No More Nonprofits
Last month a study was released that suggested the majority of the 12 million baby boomer generation would be interested in creating their own nonprofit or socially aware business in the near future.
At first I thought of this as a positive statement, of a generation emerging who want to spent their time and resources creating a better world. I have, over the past two years, highlighted and promoted many non-profits and lauded the commitment of socially conscious business.
But I have to say that this enthusiasm somewhat waned as I considered the implications. I run a nonprofit in San Francisco, Hillel – the Jewish Student Center based by San Francisco State University. Our nonprofit has been in existence for over sixty years and yet we (the national movement) lead the way within the Jewish community. We are innovative and have the trained and committed staff to carry out new initiatives and the experience to analyze what works and what doesn’t.
I thought that my feeling of so many nonprofits in existence was due to living in the vibrantly conscious Bay Area. But I discovered from The Chronicle of Philanthropy that there are more than a million nonprofits in existence.
Over the last few months, my board of directors has been intensively engaged with recruiting new board members as we go through one of the inevitable cycles of change. When meeting with prospects we do not have to work too hard to establish who we are. Over 90% of Jews participate in higher education and know what Hillel is. Neither do we discover resistance based upon financial constraints because we offer a low barrier in terms of a board member’s personal capacity. We seek commitment and passion.
When we approach these prospects, however, we discover that each is committed to a long line of causes and felt over-extended. Some have generously agreed to join us, others offer an extremely welcomed financial gift, and most suggested we return to them when they term out from some of their current boards.
So I think you can imagine why I am not as enthused by the prospect of a wave of new non-profits joining a market whose resources are already strained in terms of money and committed members.
There is a double-edged sword here. I want to be clear that I applaud the sentiment of these baby boomers, whether to set up a nonprofit or a socially conscious business. It says a lot about their values and the world that they and I envisage. I would be wrong to suggest that the need for such services is not growing.
You have to have been living on another planet to not realize that the poor are getting poorer and that more families and individuals are joining their ranks. The middle class are also struggling as their median income level continues to fall. I am sure that this is what is stirring people to action. Either you are hurting or you know others who are – and this is almost as painful. The top echelon (is it 1% or 5%?) continues to acquire wealth and actually grabbed the biggest share of after-tax income in the last thirty years. As we all know now, the top 5% own 60% of all private wealth.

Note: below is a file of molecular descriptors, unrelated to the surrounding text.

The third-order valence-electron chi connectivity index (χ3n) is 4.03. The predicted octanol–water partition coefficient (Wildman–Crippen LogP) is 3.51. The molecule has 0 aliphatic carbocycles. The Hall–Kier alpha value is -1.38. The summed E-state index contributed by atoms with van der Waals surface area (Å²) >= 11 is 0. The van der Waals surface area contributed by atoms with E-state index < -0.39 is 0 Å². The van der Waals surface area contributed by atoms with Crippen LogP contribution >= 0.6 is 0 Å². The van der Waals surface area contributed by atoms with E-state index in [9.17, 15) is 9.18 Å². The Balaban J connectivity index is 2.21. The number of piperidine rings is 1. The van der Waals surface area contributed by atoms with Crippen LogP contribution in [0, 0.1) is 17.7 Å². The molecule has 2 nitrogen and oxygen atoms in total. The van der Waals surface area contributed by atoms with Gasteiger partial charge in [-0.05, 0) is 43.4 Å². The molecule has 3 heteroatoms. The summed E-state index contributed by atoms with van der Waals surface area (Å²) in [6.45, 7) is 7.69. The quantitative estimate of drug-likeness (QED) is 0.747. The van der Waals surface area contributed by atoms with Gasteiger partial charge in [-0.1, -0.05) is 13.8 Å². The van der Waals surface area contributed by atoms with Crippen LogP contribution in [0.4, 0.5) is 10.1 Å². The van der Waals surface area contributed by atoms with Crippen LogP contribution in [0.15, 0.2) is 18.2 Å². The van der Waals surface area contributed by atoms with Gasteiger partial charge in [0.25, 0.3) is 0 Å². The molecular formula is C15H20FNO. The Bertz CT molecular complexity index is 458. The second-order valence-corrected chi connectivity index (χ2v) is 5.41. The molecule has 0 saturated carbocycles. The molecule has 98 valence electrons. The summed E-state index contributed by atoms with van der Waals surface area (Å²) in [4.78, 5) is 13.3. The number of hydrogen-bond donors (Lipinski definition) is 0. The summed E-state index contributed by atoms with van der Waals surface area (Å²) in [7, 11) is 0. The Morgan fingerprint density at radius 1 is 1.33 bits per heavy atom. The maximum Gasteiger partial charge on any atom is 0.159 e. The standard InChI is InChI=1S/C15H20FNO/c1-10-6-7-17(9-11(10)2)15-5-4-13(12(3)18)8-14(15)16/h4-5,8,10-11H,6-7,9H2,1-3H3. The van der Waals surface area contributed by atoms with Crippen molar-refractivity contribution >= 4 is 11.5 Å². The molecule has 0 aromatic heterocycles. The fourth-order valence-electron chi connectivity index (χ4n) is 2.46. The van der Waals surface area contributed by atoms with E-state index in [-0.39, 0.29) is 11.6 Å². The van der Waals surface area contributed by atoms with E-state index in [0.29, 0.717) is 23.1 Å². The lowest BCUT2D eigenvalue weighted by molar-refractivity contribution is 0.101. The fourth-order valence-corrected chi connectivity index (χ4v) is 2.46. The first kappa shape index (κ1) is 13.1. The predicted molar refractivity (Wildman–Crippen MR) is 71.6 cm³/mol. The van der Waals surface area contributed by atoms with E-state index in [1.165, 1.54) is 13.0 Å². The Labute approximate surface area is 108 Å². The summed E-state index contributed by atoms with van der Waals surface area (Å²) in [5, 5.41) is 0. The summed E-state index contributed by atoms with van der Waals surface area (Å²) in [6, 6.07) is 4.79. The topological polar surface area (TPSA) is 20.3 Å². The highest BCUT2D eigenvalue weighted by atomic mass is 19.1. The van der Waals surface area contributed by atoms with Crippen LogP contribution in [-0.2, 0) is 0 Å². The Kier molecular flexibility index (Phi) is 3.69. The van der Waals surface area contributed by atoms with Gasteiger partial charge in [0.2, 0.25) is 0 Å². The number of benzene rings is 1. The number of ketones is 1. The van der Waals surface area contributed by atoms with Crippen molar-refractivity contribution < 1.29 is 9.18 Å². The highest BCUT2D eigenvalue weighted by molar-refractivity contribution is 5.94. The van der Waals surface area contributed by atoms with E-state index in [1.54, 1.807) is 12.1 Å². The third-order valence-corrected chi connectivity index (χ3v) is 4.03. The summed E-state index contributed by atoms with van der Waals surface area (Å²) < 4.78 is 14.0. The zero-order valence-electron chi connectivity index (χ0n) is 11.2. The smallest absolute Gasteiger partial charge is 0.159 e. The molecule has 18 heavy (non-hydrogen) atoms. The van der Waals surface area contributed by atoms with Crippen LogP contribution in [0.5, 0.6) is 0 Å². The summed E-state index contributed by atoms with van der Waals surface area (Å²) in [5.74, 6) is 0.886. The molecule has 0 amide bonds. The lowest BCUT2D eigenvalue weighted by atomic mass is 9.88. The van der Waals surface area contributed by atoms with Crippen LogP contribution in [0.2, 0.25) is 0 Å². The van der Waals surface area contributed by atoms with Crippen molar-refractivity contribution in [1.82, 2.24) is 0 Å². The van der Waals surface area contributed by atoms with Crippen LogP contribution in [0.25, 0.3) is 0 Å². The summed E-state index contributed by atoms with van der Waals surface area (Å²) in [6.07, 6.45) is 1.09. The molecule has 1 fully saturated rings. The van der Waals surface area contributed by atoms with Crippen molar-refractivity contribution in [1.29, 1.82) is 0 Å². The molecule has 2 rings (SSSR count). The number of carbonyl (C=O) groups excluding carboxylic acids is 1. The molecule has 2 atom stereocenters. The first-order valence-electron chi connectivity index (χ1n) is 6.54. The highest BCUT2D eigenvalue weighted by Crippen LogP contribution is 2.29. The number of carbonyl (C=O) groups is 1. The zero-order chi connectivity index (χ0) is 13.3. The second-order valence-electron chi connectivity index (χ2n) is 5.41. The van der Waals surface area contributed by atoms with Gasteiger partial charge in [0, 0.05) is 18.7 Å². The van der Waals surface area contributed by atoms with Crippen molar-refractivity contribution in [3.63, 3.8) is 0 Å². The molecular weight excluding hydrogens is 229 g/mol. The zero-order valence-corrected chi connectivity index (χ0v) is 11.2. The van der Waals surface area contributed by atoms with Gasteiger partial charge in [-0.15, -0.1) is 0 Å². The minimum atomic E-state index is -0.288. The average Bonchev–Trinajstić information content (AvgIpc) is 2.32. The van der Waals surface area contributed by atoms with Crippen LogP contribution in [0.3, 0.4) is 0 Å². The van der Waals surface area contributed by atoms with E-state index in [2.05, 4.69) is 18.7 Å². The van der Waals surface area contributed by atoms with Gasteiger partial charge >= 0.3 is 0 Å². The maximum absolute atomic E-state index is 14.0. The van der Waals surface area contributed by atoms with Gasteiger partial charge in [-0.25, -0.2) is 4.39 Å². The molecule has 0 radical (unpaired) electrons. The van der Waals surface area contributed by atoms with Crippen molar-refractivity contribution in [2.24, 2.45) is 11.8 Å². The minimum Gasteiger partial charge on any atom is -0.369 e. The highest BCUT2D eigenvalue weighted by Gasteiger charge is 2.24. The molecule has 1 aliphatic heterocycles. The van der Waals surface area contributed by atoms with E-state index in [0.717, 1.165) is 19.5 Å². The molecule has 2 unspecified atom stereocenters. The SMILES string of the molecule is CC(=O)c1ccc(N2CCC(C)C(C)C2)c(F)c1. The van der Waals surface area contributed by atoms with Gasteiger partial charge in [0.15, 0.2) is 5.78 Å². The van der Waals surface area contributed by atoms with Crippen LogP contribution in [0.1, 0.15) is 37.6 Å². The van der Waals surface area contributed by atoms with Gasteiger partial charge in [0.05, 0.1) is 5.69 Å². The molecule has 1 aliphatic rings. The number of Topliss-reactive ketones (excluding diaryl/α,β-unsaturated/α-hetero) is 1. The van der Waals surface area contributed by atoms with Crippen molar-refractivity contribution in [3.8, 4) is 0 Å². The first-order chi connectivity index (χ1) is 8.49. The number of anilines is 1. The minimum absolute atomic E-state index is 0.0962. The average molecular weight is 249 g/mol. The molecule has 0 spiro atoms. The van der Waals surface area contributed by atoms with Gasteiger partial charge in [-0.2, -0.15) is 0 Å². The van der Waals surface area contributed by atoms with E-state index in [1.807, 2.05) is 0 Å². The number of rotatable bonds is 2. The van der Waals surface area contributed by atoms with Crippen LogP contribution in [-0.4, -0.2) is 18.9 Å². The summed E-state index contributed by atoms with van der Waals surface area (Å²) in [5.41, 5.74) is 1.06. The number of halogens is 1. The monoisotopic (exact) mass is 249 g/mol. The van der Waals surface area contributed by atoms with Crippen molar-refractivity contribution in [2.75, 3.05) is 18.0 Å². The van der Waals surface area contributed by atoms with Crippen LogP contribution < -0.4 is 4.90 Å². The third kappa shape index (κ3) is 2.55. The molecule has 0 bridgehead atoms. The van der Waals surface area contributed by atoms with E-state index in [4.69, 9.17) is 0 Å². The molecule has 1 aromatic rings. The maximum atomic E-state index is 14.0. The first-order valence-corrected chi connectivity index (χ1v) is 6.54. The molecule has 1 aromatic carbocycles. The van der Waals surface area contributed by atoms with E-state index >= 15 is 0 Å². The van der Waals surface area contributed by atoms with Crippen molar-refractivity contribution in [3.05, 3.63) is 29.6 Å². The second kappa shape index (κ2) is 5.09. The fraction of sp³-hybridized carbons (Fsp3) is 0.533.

Many of those in the 1% or 5% are the very people keeping the lights on in the nonprofit world, so we shouldn’t be too quick to bite the hand that feeds. I am impressed and humbled by the time and money that many of these people invest in philanthropic work.
Rather it is the rising disparity that is driving a greater need for the work of nonprofits. However, it cannot be ignored that we (the nonprofits) are cutting our staff and services as we struggle to remain solvent. In such a difficult environment is it not better to consolidate those agencies that have proved their worth rather than set up new agencies that will need to go through the inevitable growing pains at a time when we can ill-afford the luxury?
People enjoy investing in startups and it is the same with their philanthropy. However, the reality is that many of the new nonprofits won’t survive either because of a one-person leadership, a mission that has no depth, or they simply cannot sustain the income that development professionals learn to do over many years.
This might lead to disenchantment from those organizing and those investing. It could actually have a rebound effect on the 12 million who want to roll up their shirtsleeves and get involved. And this could lead to people being turned off from investing their money and time into agencies that can provide, and are providing, the essential services that many of us so desperately need today.
Alon Shalev is the author of The Accidental Activist and A Gardener’s Tale. He is the Executive Director of the San Francisco Hillel Foundation, a non-profit that provides spiritual and social justice opportunities to Jewish students in the Bay Area. More on Alon Shalev at http://www.alonshalev.com/ and on Twitter (#alonshalevsf).